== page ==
Hedychium gardnerianum (kahili ginger) is a perennial herbaceous plant from the Zingiberaceae family and native of the eastern parts of Himalayas (Nepal, Bhutan, India) [1]. This species become invasive in several archipelagos of volcanic origin where it was introduced, as the Azores, New Zealand, Hawaii or the Reunion Island and belongs to the list of the 100 worst invasive alien species in the world [2]. The invasive behaviour of kahili ginger can be explained by the attraction and tolerance of the human being to the beauty of its flowers, the mild climates, the absence of natural enemies, the frequent rains and landslides breaking out and spreading the plant rhizomes of this shade-tolerant and self-compatible plant, allowing the development of dense monospecific rhizomatous mats (in both disturbed and undisturbed habitats) producing seeds in abundance, which are subsequently dispersed by birds typically abundant and diversified on Oceanic islands [3-7].

Kahili ginger was introduced as an ornamental plant in São Miguel Island in the 19th century [7] being one of the most serious invasive species at the Azores, only absent in the coastal zones [8]. In the Azores, this species has been used as ruminant feeding in winter times because of grass shortage [9] and fresh cheese packaging. Recent research on this species is directed to the use of this species in ruminant feeding [10] and on the search of molecules with biological activity in their essential oils [11]. Moreover, preliminary studies on structural and thermal characterization of H. gardnerianum fibres concluded that these fibres possess high cellulose content [12].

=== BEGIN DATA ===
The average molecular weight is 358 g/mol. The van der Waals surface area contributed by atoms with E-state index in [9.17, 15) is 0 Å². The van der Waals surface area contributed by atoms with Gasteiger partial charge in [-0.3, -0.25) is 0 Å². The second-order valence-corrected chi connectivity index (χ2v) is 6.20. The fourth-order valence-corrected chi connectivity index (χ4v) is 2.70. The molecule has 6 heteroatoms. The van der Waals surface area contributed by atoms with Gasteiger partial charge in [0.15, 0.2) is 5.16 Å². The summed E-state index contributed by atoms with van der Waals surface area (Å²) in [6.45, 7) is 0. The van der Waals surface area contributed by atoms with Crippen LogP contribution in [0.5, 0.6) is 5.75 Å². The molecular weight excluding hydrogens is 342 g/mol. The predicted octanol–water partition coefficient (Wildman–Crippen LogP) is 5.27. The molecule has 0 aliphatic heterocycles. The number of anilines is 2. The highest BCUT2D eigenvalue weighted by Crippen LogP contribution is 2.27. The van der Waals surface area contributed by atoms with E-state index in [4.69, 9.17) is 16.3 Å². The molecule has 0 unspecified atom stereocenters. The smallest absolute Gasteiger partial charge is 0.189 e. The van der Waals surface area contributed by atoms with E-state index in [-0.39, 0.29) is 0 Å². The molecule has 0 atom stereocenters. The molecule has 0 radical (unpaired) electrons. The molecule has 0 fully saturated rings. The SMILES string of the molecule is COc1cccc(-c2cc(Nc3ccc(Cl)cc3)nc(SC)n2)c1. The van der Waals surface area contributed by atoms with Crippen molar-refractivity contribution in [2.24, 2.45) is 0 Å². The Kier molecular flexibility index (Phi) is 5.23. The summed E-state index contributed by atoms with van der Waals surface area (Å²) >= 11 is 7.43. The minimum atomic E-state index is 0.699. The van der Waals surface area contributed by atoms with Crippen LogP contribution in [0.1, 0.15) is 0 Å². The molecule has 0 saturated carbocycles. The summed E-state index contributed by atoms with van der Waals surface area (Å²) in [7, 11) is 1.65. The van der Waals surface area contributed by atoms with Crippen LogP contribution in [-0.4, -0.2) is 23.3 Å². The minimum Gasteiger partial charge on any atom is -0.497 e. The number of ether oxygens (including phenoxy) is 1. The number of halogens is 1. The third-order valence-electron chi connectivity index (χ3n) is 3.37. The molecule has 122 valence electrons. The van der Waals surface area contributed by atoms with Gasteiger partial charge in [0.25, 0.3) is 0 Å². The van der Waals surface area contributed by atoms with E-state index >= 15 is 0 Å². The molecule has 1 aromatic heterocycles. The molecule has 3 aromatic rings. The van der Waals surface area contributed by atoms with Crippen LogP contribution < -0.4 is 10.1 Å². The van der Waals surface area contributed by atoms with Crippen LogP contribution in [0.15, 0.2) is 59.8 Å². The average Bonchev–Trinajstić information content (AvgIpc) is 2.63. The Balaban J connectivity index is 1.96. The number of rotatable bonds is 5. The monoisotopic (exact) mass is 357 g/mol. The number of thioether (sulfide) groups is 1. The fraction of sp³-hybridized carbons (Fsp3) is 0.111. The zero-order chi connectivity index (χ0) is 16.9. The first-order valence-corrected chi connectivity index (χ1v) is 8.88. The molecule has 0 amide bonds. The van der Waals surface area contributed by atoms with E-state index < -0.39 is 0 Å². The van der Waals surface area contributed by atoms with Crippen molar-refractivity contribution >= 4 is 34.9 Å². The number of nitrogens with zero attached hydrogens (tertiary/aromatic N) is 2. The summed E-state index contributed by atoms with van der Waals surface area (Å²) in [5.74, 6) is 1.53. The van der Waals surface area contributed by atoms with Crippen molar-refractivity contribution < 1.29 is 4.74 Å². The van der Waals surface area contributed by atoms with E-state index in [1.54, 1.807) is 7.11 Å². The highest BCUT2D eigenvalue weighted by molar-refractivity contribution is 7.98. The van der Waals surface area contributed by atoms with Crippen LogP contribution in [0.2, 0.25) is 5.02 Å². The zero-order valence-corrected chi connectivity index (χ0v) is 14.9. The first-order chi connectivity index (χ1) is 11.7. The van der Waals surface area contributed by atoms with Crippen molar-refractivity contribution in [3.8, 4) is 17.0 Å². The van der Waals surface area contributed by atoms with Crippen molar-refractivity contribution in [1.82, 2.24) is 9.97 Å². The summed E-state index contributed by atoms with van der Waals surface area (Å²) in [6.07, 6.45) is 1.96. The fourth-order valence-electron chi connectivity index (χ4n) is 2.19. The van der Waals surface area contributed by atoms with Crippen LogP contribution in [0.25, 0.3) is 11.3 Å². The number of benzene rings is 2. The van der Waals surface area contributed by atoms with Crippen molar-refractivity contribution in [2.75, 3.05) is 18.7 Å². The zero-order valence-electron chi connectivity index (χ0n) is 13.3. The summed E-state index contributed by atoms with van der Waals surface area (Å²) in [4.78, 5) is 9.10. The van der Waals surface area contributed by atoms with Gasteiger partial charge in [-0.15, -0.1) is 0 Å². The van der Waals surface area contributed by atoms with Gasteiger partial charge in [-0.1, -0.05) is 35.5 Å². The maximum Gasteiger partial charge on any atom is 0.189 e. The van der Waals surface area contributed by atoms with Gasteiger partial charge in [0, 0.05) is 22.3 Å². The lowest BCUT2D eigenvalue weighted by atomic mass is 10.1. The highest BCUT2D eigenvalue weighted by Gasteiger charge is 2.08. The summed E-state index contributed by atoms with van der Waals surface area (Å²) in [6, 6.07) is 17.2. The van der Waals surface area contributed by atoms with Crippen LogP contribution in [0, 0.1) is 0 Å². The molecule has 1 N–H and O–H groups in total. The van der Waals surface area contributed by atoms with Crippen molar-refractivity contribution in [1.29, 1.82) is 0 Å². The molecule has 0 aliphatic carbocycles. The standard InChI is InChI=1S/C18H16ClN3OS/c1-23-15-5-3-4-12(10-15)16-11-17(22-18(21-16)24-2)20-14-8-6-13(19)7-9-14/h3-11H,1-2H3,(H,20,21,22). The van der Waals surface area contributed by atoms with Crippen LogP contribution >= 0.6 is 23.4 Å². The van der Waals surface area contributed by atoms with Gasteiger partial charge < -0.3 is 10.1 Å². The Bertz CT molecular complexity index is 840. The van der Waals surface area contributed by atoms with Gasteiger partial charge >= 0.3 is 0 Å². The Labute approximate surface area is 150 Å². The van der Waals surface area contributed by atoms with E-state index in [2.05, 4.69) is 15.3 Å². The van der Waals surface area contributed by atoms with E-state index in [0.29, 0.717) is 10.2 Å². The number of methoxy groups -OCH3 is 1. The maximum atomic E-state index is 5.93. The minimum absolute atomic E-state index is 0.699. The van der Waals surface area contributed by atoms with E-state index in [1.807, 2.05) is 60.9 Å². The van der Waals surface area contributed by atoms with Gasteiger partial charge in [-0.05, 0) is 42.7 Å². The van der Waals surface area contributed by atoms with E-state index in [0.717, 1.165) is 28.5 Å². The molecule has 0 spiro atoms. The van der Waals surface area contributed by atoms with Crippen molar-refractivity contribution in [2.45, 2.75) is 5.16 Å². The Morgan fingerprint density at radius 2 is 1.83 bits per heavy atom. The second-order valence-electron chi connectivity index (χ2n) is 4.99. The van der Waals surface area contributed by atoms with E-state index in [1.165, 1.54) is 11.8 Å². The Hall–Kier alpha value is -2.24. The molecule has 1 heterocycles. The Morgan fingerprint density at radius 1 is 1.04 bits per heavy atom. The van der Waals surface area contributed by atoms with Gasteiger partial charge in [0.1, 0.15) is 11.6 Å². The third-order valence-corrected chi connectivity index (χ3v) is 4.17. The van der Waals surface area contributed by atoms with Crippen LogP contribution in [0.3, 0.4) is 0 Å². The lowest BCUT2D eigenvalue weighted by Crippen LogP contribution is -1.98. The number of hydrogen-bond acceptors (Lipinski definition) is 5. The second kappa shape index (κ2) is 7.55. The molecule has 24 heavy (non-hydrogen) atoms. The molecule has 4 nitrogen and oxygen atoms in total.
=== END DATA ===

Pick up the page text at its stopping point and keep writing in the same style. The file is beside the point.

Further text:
In order to improve environmental health, researchers are making efforts to replace synthetic fibres by natural fibres with similar properties, emphasizing the several properties of natural fibres as renewability, biodegradability or their low density [13]. The Kahili ginger Azorean fibres represent a potential raw material to industries, thus turning possible to reduce the landscape waste management cost [12].